There are a number of non hormonal options shown to be effective by the British Menopause Society for the very small minority of women for whom systemic HRT is not recommended first line.
SSRI's like Paroxetine, Fluoxetine and Citalopram and SNRI's like Venlafaxine are recognised for their positive effects on depression and anxiety. They also can improve hot flushes in some women. However an unfortunate side effect of this group of medicines is a loss of libido.
Paroxetine 10mg seems to be the most effective and is now licensed in the USA for menopausal hot flushes. Others that might be helpful are citalopram and fluoxetine. In breast cancer survivors taking Tamoxifen, Venlafaxine 75mg can reduce hot flushes and shows some improvement in fatigue, mental health and sleep disturbance. Unfortunately SSRI's and SNRI's are associated with side effects such as a dry mouth, nausea, constipation, appetite problems and a reduction in libido, a very unwanted side effect for many menopausal women. SSRI's should not be offered for vasomotor symptoms unless HRT cannot be given. Women on Tamoxifen should not take fluoxetine or paroxetine as it will make tamoxifen ineffective.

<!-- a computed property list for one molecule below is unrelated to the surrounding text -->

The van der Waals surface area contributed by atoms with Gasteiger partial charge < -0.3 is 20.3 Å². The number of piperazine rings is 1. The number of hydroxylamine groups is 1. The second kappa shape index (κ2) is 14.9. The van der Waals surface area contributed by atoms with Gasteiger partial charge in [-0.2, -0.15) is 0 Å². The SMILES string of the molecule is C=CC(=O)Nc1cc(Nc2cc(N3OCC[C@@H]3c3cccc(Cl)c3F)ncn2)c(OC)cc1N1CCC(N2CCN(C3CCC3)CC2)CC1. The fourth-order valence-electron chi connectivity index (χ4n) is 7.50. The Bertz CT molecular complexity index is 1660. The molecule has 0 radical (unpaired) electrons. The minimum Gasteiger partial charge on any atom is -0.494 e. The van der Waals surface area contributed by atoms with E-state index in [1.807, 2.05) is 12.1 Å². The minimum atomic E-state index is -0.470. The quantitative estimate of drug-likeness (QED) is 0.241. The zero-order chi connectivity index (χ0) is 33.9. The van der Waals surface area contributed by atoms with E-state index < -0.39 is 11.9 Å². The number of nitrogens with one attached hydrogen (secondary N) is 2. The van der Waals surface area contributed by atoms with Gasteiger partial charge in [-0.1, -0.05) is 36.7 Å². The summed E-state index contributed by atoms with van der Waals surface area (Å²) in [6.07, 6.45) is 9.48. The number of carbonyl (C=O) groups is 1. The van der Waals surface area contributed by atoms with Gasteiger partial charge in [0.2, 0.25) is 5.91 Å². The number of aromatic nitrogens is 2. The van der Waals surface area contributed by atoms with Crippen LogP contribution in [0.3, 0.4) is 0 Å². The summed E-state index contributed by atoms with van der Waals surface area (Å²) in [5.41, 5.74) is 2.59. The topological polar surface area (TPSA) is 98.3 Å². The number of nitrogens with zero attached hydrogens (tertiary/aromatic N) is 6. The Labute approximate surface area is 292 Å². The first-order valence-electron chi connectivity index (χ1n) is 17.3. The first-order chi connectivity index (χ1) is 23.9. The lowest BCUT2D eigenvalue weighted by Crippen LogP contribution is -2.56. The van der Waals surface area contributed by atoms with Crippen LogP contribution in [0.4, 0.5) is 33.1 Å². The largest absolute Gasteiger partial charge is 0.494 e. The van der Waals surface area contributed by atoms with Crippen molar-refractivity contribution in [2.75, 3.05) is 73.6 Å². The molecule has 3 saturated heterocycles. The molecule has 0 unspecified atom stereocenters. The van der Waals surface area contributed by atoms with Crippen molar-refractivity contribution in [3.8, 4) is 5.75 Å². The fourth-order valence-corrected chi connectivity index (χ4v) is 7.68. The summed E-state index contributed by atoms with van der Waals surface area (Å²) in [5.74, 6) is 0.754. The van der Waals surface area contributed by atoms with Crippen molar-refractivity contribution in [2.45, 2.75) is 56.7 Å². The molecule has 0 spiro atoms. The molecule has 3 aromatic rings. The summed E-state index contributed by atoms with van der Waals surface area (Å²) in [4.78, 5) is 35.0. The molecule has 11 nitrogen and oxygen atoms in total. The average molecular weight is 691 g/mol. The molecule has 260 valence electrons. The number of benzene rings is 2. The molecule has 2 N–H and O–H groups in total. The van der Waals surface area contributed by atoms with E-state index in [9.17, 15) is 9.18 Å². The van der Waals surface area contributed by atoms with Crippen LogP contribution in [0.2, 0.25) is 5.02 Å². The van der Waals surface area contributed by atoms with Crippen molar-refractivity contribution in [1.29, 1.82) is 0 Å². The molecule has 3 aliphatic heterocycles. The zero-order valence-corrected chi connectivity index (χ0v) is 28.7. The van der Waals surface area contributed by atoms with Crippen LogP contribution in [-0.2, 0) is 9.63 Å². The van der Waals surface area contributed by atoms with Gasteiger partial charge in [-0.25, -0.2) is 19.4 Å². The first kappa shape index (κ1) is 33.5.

Gabapentin can improve flushes and sweats but needs high doses. Side effects include sleepiness, dizziness, palpitations, weight gain and dry mouth. The dose of Gabapentin needs to be changed gradually according to response and side effects. Some women benefit from this medication as it improves sleep, others find it very sedating, especially during the day.
Clonidine is the only non hormonal drug licensed for hot flushes in the UK. Effectiveness studies are contradictory, although some women show significant benefits. It must be stopped gradually as sudden withdrawal can cause rebound hypertension and as it is an anti-hypertensive medication it may not be suitable for patients with low blood pressure.